In 1977 English Heritage as it was then, now Historic England, listed the Entrance Walls with Stone Arch, Gatepiers, the two Chapels and the Lodge House at the entrance to Spital Cemetery as Grade 11, an act of identifying the most important parts of our heritage so they can be protected by law. Entrance Walls with Stone Arch and Gatepiers to Spital Cemetery, Cemetery Church and Chapel, Lodge to Spital Cemetery.
In Spital Cemetery there are 35 Commonwealth War Graves from WW1 and 8 from WW11 scattered throughout the cemetery. Some are recognisable because they are in Hopton Wood Stone, but others are in family graves and remembered on private memorials.
The practice of non-repatriation of the dead which was established during the First World War meant that Commonwealth servicemen and women who died in active service abroad were buried aboard so the graves in Spital Cemetery recognise men and women who died at home in military hospitals. Others may have died in training accidents or air raids and some were killed in action in the air or at sea in coastal waters with their bodies washed ashore Commonwealth War Graves Commission.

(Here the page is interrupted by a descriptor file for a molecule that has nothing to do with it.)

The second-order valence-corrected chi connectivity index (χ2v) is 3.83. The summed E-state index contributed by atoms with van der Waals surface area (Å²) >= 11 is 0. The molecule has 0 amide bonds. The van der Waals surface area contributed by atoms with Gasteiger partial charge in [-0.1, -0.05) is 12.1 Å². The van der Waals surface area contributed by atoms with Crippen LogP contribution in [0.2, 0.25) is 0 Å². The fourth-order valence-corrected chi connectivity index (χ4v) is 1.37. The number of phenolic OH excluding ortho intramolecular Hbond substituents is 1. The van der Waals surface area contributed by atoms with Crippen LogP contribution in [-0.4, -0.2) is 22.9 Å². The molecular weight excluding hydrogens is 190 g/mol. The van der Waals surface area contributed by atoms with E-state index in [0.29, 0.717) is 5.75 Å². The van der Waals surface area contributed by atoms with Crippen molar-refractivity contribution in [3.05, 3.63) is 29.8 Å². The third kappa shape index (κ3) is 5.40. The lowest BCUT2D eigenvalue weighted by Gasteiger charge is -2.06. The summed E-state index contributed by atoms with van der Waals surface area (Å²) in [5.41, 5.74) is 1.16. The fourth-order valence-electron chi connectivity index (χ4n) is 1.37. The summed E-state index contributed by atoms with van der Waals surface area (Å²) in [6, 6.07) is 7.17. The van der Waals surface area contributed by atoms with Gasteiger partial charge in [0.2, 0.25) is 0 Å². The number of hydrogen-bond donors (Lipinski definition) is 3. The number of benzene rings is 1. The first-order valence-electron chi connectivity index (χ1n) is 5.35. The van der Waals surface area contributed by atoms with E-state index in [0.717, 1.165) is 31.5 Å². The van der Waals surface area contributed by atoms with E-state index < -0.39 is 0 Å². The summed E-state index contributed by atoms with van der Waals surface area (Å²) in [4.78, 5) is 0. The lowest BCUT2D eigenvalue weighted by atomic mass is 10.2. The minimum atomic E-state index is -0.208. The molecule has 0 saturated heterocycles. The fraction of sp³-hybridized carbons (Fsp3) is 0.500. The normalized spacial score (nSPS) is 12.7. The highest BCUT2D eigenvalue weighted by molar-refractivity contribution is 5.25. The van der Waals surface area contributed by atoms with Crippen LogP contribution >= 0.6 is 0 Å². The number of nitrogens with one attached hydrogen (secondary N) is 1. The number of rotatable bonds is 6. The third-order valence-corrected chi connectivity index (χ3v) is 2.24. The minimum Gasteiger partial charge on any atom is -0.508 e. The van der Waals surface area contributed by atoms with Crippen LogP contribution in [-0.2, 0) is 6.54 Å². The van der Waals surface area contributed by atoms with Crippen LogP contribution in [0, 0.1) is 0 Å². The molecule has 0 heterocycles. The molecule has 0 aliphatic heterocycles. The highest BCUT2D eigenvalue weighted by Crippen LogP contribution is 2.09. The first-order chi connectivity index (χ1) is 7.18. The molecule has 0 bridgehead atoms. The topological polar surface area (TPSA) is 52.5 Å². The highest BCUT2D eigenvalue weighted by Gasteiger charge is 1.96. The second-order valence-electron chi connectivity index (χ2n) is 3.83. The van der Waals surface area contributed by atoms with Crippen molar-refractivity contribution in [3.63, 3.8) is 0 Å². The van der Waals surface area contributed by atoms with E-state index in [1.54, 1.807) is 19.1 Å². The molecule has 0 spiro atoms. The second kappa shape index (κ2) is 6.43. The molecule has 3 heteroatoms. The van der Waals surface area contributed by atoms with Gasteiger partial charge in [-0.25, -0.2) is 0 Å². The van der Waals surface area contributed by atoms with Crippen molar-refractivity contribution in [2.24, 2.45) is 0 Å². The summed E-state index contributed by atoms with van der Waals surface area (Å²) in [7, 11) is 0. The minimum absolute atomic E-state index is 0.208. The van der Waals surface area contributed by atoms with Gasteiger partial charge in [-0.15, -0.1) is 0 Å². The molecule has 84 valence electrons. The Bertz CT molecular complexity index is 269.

In addition to the 43 graves of service personnel from WW1 and 2 who died, many from injuries, as a result of their war service and are buried in Spital Cemetery, there are also memorials on family graves of young sons, husbands and nephews who ‘did not return’. This list contains details of 37 of them located to date.